(WGHP) – For the second time in the past month, a severe geomagnetic storm erupted from the sun. NOAA reported that the severe geomagnetic storm arrived at 3:26 p.m. EDT on Sunday. 

NOAA forecasters issued geomagnetic storm warnings throughout the weekend, leading up to the event.

According to the Space Weather Prediction Center, a geomagnetic storm is “a major disturbance of earth’s magnetosphere that occurs when there is a very efficient exchange of energy from the solar wind into the space environment surrounding earth.”

When a severe geomagnetic storm happens, impacts are felt on Earth. NOAA reports that the storms can disrupt the electrical grid, position and navigation when using satellite signals (GPS), and high-frequency radio communications, which in turn can disrupt the work of airlines, emergency managers and radio amateurs.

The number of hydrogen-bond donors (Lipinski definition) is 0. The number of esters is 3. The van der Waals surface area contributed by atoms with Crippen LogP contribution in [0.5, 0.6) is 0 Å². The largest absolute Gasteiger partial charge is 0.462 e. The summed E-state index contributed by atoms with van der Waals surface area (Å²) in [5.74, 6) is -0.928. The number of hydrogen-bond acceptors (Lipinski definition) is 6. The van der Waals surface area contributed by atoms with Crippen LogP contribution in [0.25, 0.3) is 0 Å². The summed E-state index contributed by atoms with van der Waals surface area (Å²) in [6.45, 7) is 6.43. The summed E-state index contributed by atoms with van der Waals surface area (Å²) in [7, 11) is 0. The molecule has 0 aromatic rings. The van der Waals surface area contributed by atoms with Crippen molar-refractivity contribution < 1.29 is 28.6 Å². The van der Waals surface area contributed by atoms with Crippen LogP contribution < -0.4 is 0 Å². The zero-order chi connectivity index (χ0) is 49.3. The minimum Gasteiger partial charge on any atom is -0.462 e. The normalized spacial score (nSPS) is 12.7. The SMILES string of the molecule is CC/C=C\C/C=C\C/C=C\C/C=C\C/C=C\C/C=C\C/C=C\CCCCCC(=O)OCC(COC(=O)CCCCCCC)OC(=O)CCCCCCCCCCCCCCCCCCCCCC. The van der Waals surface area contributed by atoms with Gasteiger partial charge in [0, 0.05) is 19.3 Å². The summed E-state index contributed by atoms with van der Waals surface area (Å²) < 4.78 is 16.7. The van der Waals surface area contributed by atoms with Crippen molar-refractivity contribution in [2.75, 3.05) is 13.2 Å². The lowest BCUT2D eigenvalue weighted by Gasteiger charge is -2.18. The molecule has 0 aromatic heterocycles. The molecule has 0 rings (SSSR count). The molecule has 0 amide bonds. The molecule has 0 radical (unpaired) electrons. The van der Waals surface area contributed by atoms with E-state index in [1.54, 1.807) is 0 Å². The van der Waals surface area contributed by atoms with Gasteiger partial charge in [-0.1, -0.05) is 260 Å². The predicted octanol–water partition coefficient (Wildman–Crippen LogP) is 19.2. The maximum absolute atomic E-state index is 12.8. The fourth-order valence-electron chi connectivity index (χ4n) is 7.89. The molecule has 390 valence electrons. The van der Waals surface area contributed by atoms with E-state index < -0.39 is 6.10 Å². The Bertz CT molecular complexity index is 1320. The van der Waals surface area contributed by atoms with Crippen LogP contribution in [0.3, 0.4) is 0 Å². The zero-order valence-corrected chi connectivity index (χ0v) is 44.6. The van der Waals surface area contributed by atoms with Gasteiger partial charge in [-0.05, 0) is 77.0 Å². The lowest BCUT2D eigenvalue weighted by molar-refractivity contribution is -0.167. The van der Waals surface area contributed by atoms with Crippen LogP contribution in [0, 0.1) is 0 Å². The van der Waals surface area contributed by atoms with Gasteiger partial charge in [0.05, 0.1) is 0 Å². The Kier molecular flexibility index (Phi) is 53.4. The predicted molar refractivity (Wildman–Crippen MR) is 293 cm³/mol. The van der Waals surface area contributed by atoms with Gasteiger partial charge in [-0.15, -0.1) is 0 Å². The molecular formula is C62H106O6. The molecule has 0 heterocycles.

When a severe geomagnetic storm occurs, it can also create a spectacular display on Earth, known as the Aurora Borealis. 

On Sunday, April 23, NOAA forecasted the aurora’s visibility as far south as Alabama and northern California. 

Their forecast was verified with social media crowded with pictures of the northern lights! 

The incredible display was viewed in portions of Oklahoma and even as far south as southeastern Oklahoma. 

Alex Spahn captured pictures of the Aurora’s in Antlers, OK

For the second time in only a month, the North Carolina mountains were able to see the aurora. Evan Fisher captures the display in Craggy Gardens, NC. 

Evan Fisher was able to see the Aurora Borealis from Craggy Gardens, NC

The aurora’s were also spotted in New York, North Dakota, South Dakota, Wisconsin, Minnesota, Wyoming, Virginia, Illinois and California. 

Logan Williams captured the Northern Lights just north of Quincy, IL

According to NOAA, this was the third severe geomagnetic storm since 2019. 

The two previous storms occurred on Nov. 4, 2021, and March 24, 2023.